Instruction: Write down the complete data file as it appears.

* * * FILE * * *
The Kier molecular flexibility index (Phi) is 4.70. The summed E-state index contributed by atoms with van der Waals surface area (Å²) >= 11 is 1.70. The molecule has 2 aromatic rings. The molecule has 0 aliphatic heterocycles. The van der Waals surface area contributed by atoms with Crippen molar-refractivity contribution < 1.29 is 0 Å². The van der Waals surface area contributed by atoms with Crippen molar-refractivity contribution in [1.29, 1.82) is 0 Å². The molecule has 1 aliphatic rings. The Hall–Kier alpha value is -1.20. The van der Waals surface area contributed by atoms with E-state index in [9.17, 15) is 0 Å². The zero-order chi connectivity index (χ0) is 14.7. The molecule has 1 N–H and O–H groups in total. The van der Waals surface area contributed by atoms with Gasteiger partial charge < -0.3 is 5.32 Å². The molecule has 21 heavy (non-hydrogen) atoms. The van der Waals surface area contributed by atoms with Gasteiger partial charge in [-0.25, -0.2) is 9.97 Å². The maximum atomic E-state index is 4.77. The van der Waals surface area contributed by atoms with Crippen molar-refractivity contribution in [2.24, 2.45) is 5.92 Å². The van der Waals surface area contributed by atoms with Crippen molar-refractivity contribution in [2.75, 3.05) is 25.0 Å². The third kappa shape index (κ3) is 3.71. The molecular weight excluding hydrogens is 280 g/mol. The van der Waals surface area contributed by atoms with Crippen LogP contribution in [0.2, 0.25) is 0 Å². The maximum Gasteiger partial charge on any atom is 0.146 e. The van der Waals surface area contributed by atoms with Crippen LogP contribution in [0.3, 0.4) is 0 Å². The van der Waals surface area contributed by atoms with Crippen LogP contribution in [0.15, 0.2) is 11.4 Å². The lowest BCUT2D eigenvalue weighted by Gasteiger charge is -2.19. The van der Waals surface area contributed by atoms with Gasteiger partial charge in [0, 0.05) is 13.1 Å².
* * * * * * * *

The Kier molecular flexibility index (Phi) is 4.70. The summed E-state index contributed by atoms with van der Waals surface area (Å²) >= 11 is 1.70. The molecule has 2 aromatic rings. The molecule has 0 aliphatic heterocycles. The van der Waals surface area contributed by atoms with Crippen molar-refractivity contribution < 1.29 is 0 Å². The van der Waals surface area contributed by atoms with Crippen molar-refractivity contribution in [1.29, 1.82) is 0 Å². The molecule has 1 aliphatic rings. The Hall–Kier alpha value is -1.20. The van der Waals surface area contributed by atoms with E-state index in [9.17, 15) is 0 Å². The zero-order chi connectivity index (χ0) is 14.7. The molecule has 1 N–H and O–H groups in total. The van der Waals surface area contributed by atoms with Gasteiger partial charge < -0.3 is 5.32 Å². The molecule has 21 heavy (non-hydrogen) atoms. The van der Waals surface area contributed by atoms with Gasteiger partial charge in [-0.25, -0.2) is 9.97 Å². The maximum atomic E-state index is 4.77. The van der Waals surface area contributed by atoms with Crippen molar-refractivity contribution in [2.24, 2.45) is 5.92 Å². The van der Waals surface area contributed by atoms with Crippen molar-refractivity contribution in [2.75, 3.05) is 25.0 Å². The third kappa shape index (κ3) is 3.71. The molecular weight excluding hydrogens is 280 g/mol. The van der Waals surface area contributed by atoms with Crippen LogP contribution in [0.2, 0.25) is 0 Å². The maximum Gasteiger partial charge on any atom is 0.146 e. The van der Waals surface area contributed by atoms with Crippen LogP contribution in [0.3, 0.4) is 0 Å². The van der Waals surface area contributed by atoms with Crippen LogP contribution in [0.15, 0.2) is 11.4 Å². The lowest BCUT2D eigenvalue weighted by Gasteiger charge is -2.19. The van der Waals surface area contributed by atoms with Gasteiger partial charge in [0, 0.05) is 13.1 Å².